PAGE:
settimeofday() not called when UTC=yes

Bug #426886 reported by Kevin Knerr
This bug affects 2 people
Affects Status Importance Assigned to Milestone
util-linux (Ubuntu)
Fix Released
Scott James Remnant (Canonical)

Bug Description

Binary package hint: sysvinit

1) Ubuntu 9.04
2) sysvinit 2.86.ds1-61ubuntu11
3) Mount a vfat medium, like a camera. The file timestamps should reflect the time the photo was taken.
4) The file timestamp is offset by the difference between local time and UTC.

In , Scott James Remnant wrote "UTC=yes is the correct and sane default: the only reason you would ever store any other time in your system clock is when dual-booting."

Normally, I would agree with this. However, I have discovered that using UTC as the default for the system clock causes incorrect offsets when mounting vfat media. The kernel uses sys_tz to preadjust timestamps on vfat and other filesystems which use local time instead of UTC. (cf ). This negates the effect of the normal user space translation of UTC timestamps to the user's local time.

I respectfully suggest that this need to compensate for vfat's use of local time forces the kernel to assume that system time is also local time. This in turn means that "UTC=yes" is not the correct default for systems which will be mounting vfat media.

Related branches

Revision history for this message
Scott James Remnant (Canonical) (canonical-scott) wrote :

While your interpretation of the problem is incorrect, you have noticed a valid bug. When UTC=yes, we never set set sys_tz because this is set as a side-effect of stepping the system clock when the hardware clock was in localtime.

Changed in sysvinit (Ubuntu):
status: New → Invalid
affects: sysvinit (Ubuntu) → util-linux (Ubuntu)
Changed in util-linux (Ubuntu):
importance: Undecided → Medium
status: Invalid → Triaged
summary: - UTC should default to no for most users in /etc/default/rcS
+ settimeofday() not called when UTC=yes
Revision history for this message
Scott James Remnant (Canonical) (canonical-scott) wrote :

The hwclock rules should always call, whether or not UTC=yes or UTC=no, and simply use $UTC to decide whether to pass --utc or --localtime

hwclock --systz needs modifying as well, right now it never calls set_system_clock_timezone() if universal time is being used; it should anyway, and it should still call set_system_clock_timezone()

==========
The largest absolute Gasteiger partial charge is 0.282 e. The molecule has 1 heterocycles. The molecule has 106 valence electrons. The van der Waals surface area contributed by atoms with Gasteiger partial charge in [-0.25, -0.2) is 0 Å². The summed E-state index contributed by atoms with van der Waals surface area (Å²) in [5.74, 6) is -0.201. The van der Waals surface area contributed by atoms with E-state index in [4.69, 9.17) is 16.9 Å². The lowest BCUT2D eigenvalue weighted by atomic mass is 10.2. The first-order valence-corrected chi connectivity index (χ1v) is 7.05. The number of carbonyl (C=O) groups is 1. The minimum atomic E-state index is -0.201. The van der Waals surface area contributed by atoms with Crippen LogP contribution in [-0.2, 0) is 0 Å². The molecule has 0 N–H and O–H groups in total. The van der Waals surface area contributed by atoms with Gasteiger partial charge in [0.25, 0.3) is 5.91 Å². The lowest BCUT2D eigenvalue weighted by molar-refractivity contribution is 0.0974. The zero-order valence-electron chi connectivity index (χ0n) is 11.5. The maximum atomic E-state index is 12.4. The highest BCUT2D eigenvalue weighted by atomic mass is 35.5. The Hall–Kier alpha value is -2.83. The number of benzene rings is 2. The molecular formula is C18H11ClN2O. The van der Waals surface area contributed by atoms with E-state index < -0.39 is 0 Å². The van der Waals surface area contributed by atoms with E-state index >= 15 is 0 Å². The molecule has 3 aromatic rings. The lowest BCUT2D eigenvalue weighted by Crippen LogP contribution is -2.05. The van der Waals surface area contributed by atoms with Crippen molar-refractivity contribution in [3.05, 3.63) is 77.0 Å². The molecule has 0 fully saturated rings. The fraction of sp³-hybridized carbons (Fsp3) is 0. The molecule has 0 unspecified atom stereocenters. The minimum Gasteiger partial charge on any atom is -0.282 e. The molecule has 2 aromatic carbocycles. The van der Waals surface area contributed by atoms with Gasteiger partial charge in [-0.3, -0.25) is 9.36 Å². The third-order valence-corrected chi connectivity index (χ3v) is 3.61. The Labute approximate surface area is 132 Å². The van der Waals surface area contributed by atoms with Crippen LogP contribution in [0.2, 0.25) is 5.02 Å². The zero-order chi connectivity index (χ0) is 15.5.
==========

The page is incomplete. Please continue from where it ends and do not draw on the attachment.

We should make sure that's safe when using UTC. I'm not sure it is right now.

Revision history for this message
Kevin Knerr (ld-barthel) wrote :

Ah! So setting UTC=no is simply a workaround for the real bug. Thanks for identifying the source of the problem so quickly.

Revision history for this message
Scott James Remnant (Canonical) (canonical-scott) wrote :

The first part of this has been done with the Upstart migration, we now always call hwclock --systz and simply use $UTC to decide whether to pass --utc or --localtime

Still need to make hwclock --systz --utc do something smart (right now it just returns :p)

Changed in util-linux (Ubuntu):
status: Triaged → In Progress
Changed in util-linux (Ubuntu):
assignee: nobody → Scott James Remnant (scott)
Revision history for this message
Launchpad Janitor (janitor) wrote :

This bug was fixed in the package util-linux - 2.16-1ubuntu4

util-linux (2.16-1ubuntu4) karmic; urgency=low

  * Removed access checks for hardware clock when called with --systz,
    since we may not have the rtc device at the point we run hwclock.
    I believe this is the cause of LP: #436076.
  * Set kernel timezone even when the hardware clock is in UTC.
    LP: #426886.

  * Don't step the system clock, or save the hardware clock on upgrades
    in case the time isn't quite correct. LP: #430878.
  * Remove the and scripts on upgrades, since
    these are now Upstart jobs. LP: #434767.

 -- Scott James Remnant <email address hidden> Thu, 24 Sep 2009 12:31:29 -0700

Changed in util-linux (Ubuntu):
status: In Progress → Fix Released
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